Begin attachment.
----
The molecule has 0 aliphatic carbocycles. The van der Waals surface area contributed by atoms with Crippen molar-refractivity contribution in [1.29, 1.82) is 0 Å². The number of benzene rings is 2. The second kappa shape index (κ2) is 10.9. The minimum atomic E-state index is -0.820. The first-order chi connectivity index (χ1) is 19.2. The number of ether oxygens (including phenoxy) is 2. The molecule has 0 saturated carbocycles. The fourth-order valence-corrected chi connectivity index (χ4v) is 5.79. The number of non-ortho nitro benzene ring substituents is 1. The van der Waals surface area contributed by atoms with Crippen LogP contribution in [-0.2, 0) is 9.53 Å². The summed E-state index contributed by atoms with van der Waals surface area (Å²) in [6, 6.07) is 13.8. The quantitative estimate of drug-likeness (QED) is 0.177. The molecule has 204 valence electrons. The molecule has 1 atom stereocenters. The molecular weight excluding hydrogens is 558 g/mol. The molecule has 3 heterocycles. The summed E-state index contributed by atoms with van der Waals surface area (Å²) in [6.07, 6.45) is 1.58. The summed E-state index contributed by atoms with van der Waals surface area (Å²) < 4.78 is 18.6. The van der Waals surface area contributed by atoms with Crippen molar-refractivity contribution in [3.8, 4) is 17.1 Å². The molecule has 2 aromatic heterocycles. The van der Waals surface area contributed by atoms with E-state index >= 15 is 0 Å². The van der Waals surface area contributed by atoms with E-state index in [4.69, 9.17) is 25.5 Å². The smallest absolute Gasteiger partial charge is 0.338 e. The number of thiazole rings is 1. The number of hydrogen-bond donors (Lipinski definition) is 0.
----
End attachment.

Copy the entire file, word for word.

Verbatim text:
The molecule has 0 aliphatic carbocycles. The van der Waals surface area contributed by atoms with Crippen molar-refractivity contribution in [1.29, 1.82) is 0 Å². The number of benzene rings is 2. The second kappa shape index (κ2) is 10.9. The minimum atomic E-state index is -0.820. The first-order chi connectivity index (χ1) is 19.2. The number of ether oxygens (including phenoxy) is 2. The molecule has 0 saturated carbocycles. The fourth-order valence-corrected chi connectivity index (χ4v) is 5.79. The number of non-ortho nitro benzene ring substituents is 1. The van der Waals surface area contributed by atoms with Crippen LogP contribution in [-0.2, 0) is 9.53 Å². The summed E-state index contributed by atoms with van der Waals surface area (Å²) in [6, 6.07) is 13.8. The quantitative estimate of drug-likeness (QED) is 0.177. The molecule has 204 valence electrons. The molecule has 1 atom stereocenters. The molecular weight excluding hydrogens is 558 g/mol. The molecule has 3 heterocycles. The summed E-state index contributed by atoms with van der Waals surface area (Å²) in [6.07, 6.45) is 1.58. The summed E-state index contributed by atoms with van der Waals surface area (Å²) < 4.78 is 18.6. The van der Waals surface area contributed by atoms with Crippen molar-refractivity contribution in [3.8, 4) is 17.1 Å². The molecule has 2 aromatic heterocycles. The van der Waals surface area contributed by atoms with E-state index >= 15 is 0 Å². The van der Waals surface area contributed by atoms with E-state index in [4.69, 9.17) is 25.5 Å². The smallest absolute Gasteiger partial charge is 0.338 e. The number of thiazole rings is 1. The number of hydrogen-bond donors (Lipinski definition) is 0.